Why then is the biotechnology lobby so intent on promoting GM crops? For one simple reason- GM technology provides GM companies with the opportunity to own patents over the crops, patents over nature. With GM technology, seed companies have the ability to make more money than they ever have before. GM technology isn’t about feeding the world or improving farmers’ lives, at least not in Monsanto’s eyes. GM technology is about control of the global food system and anyone who tells you different is lying.
But the bigger question must be do we even need GM?
Let’s look at this example specifically. The reality is that we already have legume food crops that can convert nitrogen from the air into a form that is useable by plants. By rotating leguminous crops with other crops such as grain crops we can dramatically reduce the need for nitrogenous fertilisers. This is agroecological or natural farming, it has been done for thousands of years, and it provides real solutions for feeding the world. Now.
After all, synthetic fertilizers were only developed in the 20th century, prior to this time farmers had to find natural sources of nutrient, from within their local environment, to replenish the nutrient that is exported with their crops. This is nothing new, we’ve just forgotten to farm in this way.
America’s own Rodale Institute has conducted and continues to conduct the world’s longest running trial comparing organic to conventional agriculture over the past 30 years. Over this period, even in volume terms alone, organic agriculture has proven to be more productive than conventional agriculture. But when the costs of inputs have been factored in, organic agriculture has been shown to be vastly more profitable.
Bill Gates seems to think that third world farmers are struggling because they don’t have the resources of their American counterparts. What he’s forgetting, is just how badly his well resourced US farmers are doing.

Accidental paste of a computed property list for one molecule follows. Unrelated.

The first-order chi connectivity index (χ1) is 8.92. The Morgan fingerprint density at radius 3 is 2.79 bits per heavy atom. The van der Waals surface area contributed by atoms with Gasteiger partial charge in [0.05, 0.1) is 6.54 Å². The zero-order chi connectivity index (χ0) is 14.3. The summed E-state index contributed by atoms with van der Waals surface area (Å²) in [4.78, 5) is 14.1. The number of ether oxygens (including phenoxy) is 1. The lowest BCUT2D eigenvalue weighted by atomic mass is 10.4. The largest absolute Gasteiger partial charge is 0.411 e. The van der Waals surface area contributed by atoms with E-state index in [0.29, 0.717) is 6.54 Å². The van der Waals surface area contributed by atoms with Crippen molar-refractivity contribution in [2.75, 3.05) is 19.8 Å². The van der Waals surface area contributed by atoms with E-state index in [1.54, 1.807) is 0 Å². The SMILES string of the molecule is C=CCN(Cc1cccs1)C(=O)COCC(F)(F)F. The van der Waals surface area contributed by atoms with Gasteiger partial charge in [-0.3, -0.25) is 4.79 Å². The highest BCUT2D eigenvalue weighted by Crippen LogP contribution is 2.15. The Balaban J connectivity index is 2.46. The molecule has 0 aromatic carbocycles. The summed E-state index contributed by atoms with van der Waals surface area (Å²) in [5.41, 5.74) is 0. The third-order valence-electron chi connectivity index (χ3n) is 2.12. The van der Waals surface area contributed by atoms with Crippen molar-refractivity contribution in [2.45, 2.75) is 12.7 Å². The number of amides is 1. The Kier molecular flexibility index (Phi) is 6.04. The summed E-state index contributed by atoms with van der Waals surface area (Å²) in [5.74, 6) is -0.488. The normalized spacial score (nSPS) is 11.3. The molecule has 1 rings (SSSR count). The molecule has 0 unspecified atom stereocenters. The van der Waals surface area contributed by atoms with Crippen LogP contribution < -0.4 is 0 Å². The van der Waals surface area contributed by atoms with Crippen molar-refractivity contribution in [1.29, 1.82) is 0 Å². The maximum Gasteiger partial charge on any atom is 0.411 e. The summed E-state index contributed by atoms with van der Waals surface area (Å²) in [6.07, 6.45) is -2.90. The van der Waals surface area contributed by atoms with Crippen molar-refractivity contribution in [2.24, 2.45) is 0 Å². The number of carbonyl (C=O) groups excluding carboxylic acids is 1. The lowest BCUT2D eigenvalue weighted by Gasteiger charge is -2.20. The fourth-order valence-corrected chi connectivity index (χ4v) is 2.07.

What’s more, he is continuing to ignore the advice of experts, who have been saying for years now that agroecological farming is the best way to feed not only the third world, but the entire world. This United Nations Report from 2010 estimated that small-scale farmers could double food production in critical regions, within 10 years, by using agroecological methods. It makes complete sense; we have gone into these third world countries and tried to teach them to farm using our methods. We have got them addicted to our technologies and, more importantly, to our fertilisers and chemicals. It just doesn’t work.
This old proverb sums it up for me- give a man a fish and he eats for a day, teach a man to fish and he eats for a lifetime.
By teaching poor third world farmers to farm using modern, fossil fuel intensive agricultural methods using genetically engineered seeds the rights for which are controlled under patents by multinational corporations, we are keeping farmers on the teat of western corporate control. But by teaching farmers to grow food using agroecological methods using inputs that occur naturally around them we are providing these people with the skills they need to not only to survive, but to flourish; independent of foreign aid.
Teaching these skills does not come cheap however. If Mr Gates is serious about feeding the world's poor and helping us establish sustainable farming practices that will heal the environment and provide a future for humanity, he needs to look less towards GM and more towards nature.